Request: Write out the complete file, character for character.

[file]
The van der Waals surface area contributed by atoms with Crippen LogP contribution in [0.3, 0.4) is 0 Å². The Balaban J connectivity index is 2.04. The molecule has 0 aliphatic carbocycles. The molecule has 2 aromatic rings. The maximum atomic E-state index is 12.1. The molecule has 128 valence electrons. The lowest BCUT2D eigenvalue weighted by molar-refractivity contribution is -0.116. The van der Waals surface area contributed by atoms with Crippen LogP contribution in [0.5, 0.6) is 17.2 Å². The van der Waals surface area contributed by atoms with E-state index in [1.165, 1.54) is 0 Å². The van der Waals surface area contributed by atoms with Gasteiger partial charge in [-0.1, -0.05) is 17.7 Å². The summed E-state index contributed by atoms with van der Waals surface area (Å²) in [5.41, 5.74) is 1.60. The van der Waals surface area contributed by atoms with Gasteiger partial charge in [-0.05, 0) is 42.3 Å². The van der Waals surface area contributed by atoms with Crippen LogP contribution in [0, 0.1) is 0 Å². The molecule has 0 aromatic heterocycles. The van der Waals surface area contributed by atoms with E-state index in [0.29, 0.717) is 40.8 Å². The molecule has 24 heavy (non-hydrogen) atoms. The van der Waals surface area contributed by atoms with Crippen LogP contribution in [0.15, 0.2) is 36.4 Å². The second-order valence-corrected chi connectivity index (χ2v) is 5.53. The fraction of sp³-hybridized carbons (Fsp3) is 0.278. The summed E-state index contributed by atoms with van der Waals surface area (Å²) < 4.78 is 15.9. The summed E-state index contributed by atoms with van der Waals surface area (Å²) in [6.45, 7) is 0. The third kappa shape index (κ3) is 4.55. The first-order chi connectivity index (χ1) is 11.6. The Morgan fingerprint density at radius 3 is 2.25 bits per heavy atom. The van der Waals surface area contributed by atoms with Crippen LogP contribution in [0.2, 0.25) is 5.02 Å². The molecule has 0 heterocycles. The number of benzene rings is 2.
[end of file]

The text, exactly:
The van der Waals surface area contributed by atoms with Crippen LogP contribution in [0.3, 0.4) is 0 Å². The Balaban J connectivity index is 2.04. The molecule has 0 aliphatic carbocycles. The molecule has 2 aromatic rings. The maximum atomic E-state index is 12.1. The molecule has 128 valence electrons. The lowest BCUT2D eigenvalue weighted by molar-refractivity contribution is -0.116. The van der Waals surface area contributed by atoms with Crippen LogP contribution in [0.5, 0.6) is 17.2 Å². The van der Waals surface area contributed by atoms with E-state index in [1.165, 1.54) is 0 Å². The van der Waals surface area contributed by atoms with Gasteiger partial charge in [-0.1, -0.05) is 17.7 Å². The summed E-state index contributed by atoms with van der Waals surface area (Å²) in [5.41, 5.74) is 1.60. The van der Waals surface area contributed by atoms with Gasteiger partial charge in [-0.05, 0) is 42.3 Å². The van der Waals surface area contributed by atoms with Crippen LogP contribution in [0, 0.1) is 0 Å². The molecule has 0 aromatic heterocycles. The van der Waals surface area contributed by atoms with E-state index in [0.29, 0.717) is 40.8 Å². The molecule has 24 heavy (non-hydrogen) atoms. The van der Waals surface area contributed by atoms with Crippen LogP contribution in [0.15, 0.2) is 36.4 Å². The second-order valence-corrected chi connectivity index (χ2v) is 5.53. The fraction of sp³-hybridized carbons (Fsp3) is 0.278. The summed E-state index contributed by atoms with van der Waals surface area (Å²) < 4.78 is 15.9. The summed E-state index contributed by atoms with van der Waals surface area (Å²) in [6.45, 7) is 0. The third kappa shape index (κ3) is 4.55. The first-order chi connectivity index (χ1) is 11.6. The Morgan fingerprint density at radius 3 is 2.25 bits per heavy atom. The van der Waals surface area contributed by atoms with Crippen LogP contribution in [0.2, 0.25) is 5.02 Å². The molecule has 0 heterocycles. The number of benzene rings is 2.